Chris Stirewalt – Ted Cruz drops out – TRUMP TAKES GOP, CAN HE TAKE THE GENERAL

Chris Stirewalt – Ted Cruz drops out – TRUMP TAKES GOP, CAN HE TAKE THE GENERAL

FOX News First: 
By Chris Stirewalt

Buzz Cut:
·         Trump takes GOP, can he take the general?
·         GOP donors close wallets to Trump
·         Bernie scores in Indiana, but it’s not a slam dunk
·         Team Hillary gears up for the general election with hiring spree
·         Ha, ha, ha… run for your lives!

Well, that was something…

It was 46 weeks ago that Donald Trump rode a gilded escalator into history. And now, the Republican Party will never be the same.

Chris Stirewalt - Old Guard Audio

Chris Stirewalt – Old Guard Audio

Sen. Ted Cruz, the last and unlikeliest avatar of the traditional Republican Party bowed out of the race Tuesday. Cruz handed the crown to Trump while simultaneously delivering his first speech of the 2020 campaign.

It was, as has often been the case this cycle, an utterly jarring moment. A sitting U.S. senator who had, hours earlier, spoken of his party’s frontrunner’s “battles with venereal disease” in retribution for said frontrunner maliciously implicating the senator’s father in the assassination of John F. Kennedy, made his rival a finalist for possession of the nuclear football.

Not even Tom Wolfe could have conjured it.

The question of what the Republican Party will look like four years from now when Cruz returns to comfort what he assumes will be a jilted bride depends, of course, on how well Trump fares as a general election candidate.

If Trump is savaged in a 40-state wipeout, will the party be ready to go back to its conservative roots? In a win or a close loss will the “America first” populist progressivism of Trump have taken the party into its thrall for a generation? Is this the GOP’s William Jennings Bryan moment?

The next 27 weeks and a thoroughly pureed electorate will tell the tale.

But the next few weeks will tell us a great deal about how it will end.

First, how large is the anti-Trump rump in the GOP? And how will it respond to the death of its long-nurtured dream of a contested Republican convention in which Pegasus carries aloft the perfect candidate to both unify the party and defeat Hillary Clinton?

(For that matter, what will happen to the reporters who have seen their dreams of floor fights and delegate whip counts extinguished like a Pall Mall in a beanbag ashtray?)

Exit polls have shown large numbers of Republicans say they will not support Trump in the fall, even as his takeover bid was succeeding.

And while it’s true that Trump is on track to receive more votes than any GOP primary candidate ever, he also has had more votes cast against him than any GOP candidate. Ever. He’s also received a lot fewer votes than his Democratic counterpart. So by any measure, Trump enters the general election atop a deeply divided party.

And while some of that divide will heal, we don’t know how soon or how well.

It’s an unquestionably good thing for Trump to be done with a primary season in which a discussion of VD was not even the lowest point. But he now faces 10 weeks before it becomes official in Cleveland.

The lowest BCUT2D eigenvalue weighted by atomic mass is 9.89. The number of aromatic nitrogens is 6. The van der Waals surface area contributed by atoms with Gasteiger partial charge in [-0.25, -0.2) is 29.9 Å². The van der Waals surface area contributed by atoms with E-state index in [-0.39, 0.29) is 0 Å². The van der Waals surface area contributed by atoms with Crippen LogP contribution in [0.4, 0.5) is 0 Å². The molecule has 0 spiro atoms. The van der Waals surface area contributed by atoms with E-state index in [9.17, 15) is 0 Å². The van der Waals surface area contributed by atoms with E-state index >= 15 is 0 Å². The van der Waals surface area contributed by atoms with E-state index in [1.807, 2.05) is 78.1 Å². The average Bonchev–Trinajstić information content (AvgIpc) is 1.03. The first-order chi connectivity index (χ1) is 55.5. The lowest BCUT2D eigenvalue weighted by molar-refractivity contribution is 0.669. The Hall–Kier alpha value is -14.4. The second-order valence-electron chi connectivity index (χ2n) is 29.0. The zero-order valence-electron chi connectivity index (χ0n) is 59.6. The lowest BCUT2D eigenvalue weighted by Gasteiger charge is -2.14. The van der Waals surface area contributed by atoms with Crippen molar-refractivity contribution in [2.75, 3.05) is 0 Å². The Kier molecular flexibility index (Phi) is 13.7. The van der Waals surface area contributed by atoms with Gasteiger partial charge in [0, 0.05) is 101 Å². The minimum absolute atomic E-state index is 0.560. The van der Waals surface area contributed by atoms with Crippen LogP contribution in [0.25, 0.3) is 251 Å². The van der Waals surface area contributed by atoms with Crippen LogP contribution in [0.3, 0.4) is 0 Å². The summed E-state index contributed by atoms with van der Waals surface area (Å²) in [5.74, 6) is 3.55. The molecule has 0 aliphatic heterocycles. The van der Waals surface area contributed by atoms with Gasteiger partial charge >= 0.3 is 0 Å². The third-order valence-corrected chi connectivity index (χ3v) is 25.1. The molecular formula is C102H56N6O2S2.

This gives his conservative enemies time to plot. There is time now to form a protest party or start a push for an exodus to the Libertarian Party. Neither would have been possible had Trump won in a flash of heat and light at the convention.

How Trump acts will have a lot to say about how his conservative enemies respond.

In his speech Tuesday night, Trump sure wasn’t talking to what at least until this year was deemed the GOP base. He railed against free trade and foreign intervention and then called for increased domestic spending on infrastructure. It was not anti-Obamism but obverse Obamism.

This is the exactly correct general election message for the former Reform Party candidate to take. If Trump keeps his populist, trans-partisan message going into the general, he could do a lot to scramble an electoral map that has been basically static since 1992.

Clinton isn’t completely done with her primary precisely because there is huge energy in the voting public behind radical solutions. Both parties are nominating big-government aficionados. One is also offering massive disruption of a hated system.

But then there’s the money.

As of today, Trump is owed more than $20 million by the Republican Party. That’s the money he’s loaned his campaign that is now due to him as the nominee. Moreover, the general election funds available to a major party nominee are still over that tantalizing midsummer threshold.

Trump will need another $50 million or so to grease the skids to start the general election campaign. He has to build out an organization from scratch. There can be no delay.

Trump needs money, but that money comes at a cost.

The K Street/consultant barnacles he has begun to accumulate have a solution. If Trump plays nice, behaves and raises money for the party and the outside groups that will seek to, ironically, protect down-ballot candidates against the possibility of a Dukakis-sized crushing because of him, the establishment will not only pay Trump back but help him to raise what he needs to build a campaign.